The chemicals -- known as organophosphates -- are used extensively in agriculture to keep pests off fruit and vegetable crops, and have been the target of environmentalist campaigns saying they are hazardous to children's health. Environmental advocates say the chemicals have been linked to neurological and fertility problems, as well as cancer.
Margaret Reeves, a scientist with San Francisco-based Pesticide Action Network, says continued use of organophosphates "represents an egregious abandonment of EPA's mission to protect the health and well-being of children, farm workers and rural residents," who are the "most likely to suffer the short- and long-term health consequences of the continued use of these hazardous neurotoxins."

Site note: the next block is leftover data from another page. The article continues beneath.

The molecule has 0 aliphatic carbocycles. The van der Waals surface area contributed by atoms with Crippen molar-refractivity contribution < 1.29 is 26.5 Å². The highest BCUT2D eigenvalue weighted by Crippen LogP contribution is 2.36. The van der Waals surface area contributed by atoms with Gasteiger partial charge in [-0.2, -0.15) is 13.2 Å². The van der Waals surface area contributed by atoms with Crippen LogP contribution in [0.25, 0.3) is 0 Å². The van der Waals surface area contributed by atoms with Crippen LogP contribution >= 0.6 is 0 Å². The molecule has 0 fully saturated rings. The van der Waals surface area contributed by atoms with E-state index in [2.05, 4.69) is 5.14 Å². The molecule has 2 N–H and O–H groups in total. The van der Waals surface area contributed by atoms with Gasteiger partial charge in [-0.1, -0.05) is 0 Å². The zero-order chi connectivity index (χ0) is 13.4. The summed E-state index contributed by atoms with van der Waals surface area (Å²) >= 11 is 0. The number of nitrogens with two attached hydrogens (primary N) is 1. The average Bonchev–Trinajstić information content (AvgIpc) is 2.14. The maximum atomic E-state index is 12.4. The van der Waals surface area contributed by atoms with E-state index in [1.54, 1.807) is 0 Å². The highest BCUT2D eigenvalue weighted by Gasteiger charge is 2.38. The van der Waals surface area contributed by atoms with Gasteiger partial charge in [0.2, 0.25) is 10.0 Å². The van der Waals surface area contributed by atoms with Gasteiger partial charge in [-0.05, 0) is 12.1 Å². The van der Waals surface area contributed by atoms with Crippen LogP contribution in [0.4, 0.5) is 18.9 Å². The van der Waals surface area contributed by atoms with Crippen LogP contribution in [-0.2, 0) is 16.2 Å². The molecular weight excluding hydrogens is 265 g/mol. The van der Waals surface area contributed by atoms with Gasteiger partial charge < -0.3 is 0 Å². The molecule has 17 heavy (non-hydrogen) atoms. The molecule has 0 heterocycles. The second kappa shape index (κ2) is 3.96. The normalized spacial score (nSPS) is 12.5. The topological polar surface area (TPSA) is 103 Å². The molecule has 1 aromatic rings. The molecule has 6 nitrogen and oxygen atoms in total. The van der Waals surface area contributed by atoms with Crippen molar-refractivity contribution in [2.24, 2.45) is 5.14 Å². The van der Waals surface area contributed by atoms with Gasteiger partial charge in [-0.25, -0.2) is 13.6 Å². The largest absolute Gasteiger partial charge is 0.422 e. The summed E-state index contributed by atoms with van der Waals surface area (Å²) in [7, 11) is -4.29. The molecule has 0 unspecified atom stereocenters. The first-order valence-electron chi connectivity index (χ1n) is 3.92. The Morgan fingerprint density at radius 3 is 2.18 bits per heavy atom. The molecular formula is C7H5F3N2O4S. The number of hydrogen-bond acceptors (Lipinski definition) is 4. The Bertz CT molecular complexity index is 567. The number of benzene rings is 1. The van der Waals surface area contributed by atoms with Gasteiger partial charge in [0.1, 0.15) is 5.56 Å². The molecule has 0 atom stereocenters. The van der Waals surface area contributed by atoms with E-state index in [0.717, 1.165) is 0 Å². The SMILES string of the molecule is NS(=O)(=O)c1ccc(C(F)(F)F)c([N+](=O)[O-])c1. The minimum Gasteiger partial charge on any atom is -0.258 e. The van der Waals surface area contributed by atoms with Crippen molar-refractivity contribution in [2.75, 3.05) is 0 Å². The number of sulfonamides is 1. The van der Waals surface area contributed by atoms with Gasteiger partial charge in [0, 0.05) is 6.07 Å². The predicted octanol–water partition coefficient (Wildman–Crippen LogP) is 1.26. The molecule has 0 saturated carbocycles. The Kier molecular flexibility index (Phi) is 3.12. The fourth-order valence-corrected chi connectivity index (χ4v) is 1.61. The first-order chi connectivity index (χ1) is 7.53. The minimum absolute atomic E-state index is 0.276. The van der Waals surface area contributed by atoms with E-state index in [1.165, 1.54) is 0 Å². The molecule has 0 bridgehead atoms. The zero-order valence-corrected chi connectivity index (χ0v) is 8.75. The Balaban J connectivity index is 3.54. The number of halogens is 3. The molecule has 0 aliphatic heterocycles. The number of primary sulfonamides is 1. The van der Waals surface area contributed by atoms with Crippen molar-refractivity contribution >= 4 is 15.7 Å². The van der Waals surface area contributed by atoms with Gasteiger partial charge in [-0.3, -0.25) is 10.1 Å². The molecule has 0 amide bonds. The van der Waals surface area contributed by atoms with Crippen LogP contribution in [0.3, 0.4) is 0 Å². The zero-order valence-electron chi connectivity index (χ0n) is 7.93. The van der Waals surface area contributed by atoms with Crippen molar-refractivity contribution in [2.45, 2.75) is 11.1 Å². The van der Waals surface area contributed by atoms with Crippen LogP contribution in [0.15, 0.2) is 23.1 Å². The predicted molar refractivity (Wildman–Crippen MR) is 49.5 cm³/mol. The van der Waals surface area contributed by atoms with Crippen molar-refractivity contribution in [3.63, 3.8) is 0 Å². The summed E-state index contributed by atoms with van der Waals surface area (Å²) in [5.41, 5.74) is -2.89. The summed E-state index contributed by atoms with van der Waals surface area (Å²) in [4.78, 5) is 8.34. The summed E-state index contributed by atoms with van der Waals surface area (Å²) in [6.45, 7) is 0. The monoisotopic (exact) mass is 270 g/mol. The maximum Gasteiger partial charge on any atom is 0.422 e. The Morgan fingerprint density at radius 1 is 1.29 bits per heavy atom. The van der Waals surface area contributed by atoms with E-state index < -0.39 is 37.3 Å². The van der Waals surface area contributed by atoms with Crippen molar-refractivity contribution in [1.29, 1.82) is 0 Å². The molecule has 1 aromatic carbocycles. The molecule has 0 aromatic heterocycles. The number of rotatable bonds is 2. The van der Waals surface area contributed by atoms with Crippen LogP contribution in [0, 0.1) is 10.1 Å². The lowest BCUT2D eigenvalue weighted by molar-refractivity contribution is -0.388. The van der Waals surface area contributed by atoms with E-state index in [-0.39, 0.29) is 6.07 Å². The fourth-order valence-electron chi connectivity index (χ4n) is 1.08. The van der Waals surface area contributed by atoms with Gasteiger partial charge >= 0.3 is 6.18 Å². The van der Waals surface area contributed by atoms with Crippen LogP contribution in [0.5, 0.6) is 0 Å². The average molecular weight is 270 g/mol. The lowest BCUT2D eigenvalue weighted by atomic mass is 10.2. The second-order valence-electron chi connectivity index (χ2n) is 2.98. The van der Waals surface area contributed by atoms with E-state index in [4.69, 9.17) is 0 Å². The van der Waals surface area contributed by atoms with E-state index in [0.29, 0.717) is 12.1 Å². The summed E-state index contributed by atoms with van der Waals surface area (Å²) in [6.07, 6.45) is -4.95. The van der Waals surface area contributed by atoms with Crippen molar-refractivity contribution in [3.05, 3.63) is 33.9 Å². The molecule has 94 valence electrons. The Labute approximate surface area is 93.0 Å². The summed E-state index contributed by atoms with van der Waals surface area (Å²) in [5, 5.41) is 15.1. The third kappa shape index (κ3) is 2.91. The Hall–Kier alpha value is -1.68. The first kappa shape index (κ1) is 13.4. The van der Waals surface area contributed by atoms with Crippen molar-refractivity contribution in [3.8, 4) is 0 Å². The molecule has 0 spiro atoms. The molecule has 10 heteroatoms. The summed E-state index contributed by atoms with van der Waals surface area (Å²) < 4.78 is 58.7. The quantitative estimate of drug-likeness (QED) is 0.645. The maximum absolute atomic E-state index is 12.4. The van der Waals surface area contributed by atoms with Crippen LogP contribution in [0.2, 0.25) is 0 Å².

Jim Gulliford, assistant EPA administrator with the pesticide program, says, "We believe the approved tolerances [of organophosphates] neither individually or collectively make our food unsafe." A July 31 EPA memo says, "...the cumulative risks associated with exposures to all of the [chemicals]...meet the safety risk standard" of the federal food protection law.
EPA critics say the agency has given in to pressure from the chemical and food industries, and has ignored the chemicals' harm to children, as no tests have been performed to analyze the potential harm of unknown combinations and synergies of organophosphates. "The EPA says the cumulative risks are not an issue, but nobody has scientifically studied the cumulative risks," says Mike Adams, a consumer health advocate. "They have data proving these chemicals are safe. They're only guessing. And that means they're also playing Russian roulette with the health and safety of American farmers and consumer who are exposed to these chemicals."